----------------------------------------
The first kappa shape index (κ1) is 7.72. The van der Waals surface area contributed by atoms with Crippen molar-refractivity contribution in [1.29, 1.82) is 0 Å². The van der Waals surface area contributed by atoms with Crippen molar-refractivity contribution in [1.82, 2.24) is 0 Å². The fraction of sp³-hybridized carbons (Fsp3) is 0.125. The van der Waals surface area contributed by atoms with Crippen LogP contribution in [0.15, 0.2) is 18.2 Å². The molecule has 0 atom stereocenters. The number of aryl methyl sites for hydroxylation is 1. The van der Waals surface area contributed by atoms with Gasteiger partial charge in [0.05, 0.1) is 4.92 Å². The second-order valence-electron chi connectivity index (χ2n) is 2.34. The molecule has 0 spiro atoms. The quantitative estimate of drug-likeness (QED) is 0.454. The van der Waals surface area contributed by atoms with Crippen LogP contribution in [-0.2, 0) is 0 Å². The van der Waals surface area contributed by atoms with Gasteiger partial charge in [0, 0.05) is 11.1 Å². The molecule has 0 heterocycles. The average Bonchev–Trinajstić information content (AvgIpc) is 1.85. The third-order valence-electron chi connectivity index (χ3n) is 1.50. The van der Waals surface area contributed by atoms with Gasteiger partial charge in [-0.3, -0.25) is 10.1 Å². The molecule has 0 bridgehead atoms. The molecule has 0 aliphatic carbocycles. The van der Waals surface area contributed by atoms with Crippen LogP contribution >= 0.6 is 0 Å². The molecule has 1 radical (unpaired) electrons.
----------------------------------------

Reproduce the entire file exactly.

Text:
The first kappa shape index (κ1) is 7.72. The van der Waals surface area contributed by atoms with Crippen molar-refractivity contribution in [1.29, 1.82) is 0 Å². The van der Waals surface area contributed by atoms with Crippen molar-refractivity contribution in [1.82, 2.24) is 0 Å². The fraction of sp³-hybridized carbons (Fsp3) is 0.125. The van der Waals surface area contributed by atoms with Crippen LogP contribution in [0.15, 0.2) is 18.2 Å². The molecule has 0 atom stereocenters. The number of aryl methyl sites for hydroxylation is 1. The van der Waals surface area contributed by atoms with Gasteiger partial charge in [0.05, 0.1) is 4.92 Å². The second-order valence-electron chi connectivity index (χ2n) is 2.34. The molecule has 0 spiro atoms. The quantitative estimate of drug-likeness (QED) is 0.454. The van der Waals surface area contributed by atoms with Crippen LogP contribution in [-0.2, 0) is 0 Å². The van der Waals surface area contributed by atoms with Gasteiger partial charge in [0, 0.05) is 11.1 Å². The molecule has 0 heterocycles. The average Bonchev–Trinajstić information content (AvgIpc) is 1.85. The third-order valence-electron chi connectivity index (χ3n) is 1.50. The van der Waals surface area contributed by atoms with Gasteiger partial charge in [-0.3, -0.25) is 10.1 Å². The molecule has 0 bridgehead atoms. The molecule has 0 aliphatic carbocycles. The van der Waals surface area contributed by atoms with Crippen LogP contribution >= 0.6 is 0 Å². The molecule has 1 radical (unpaired) electrons.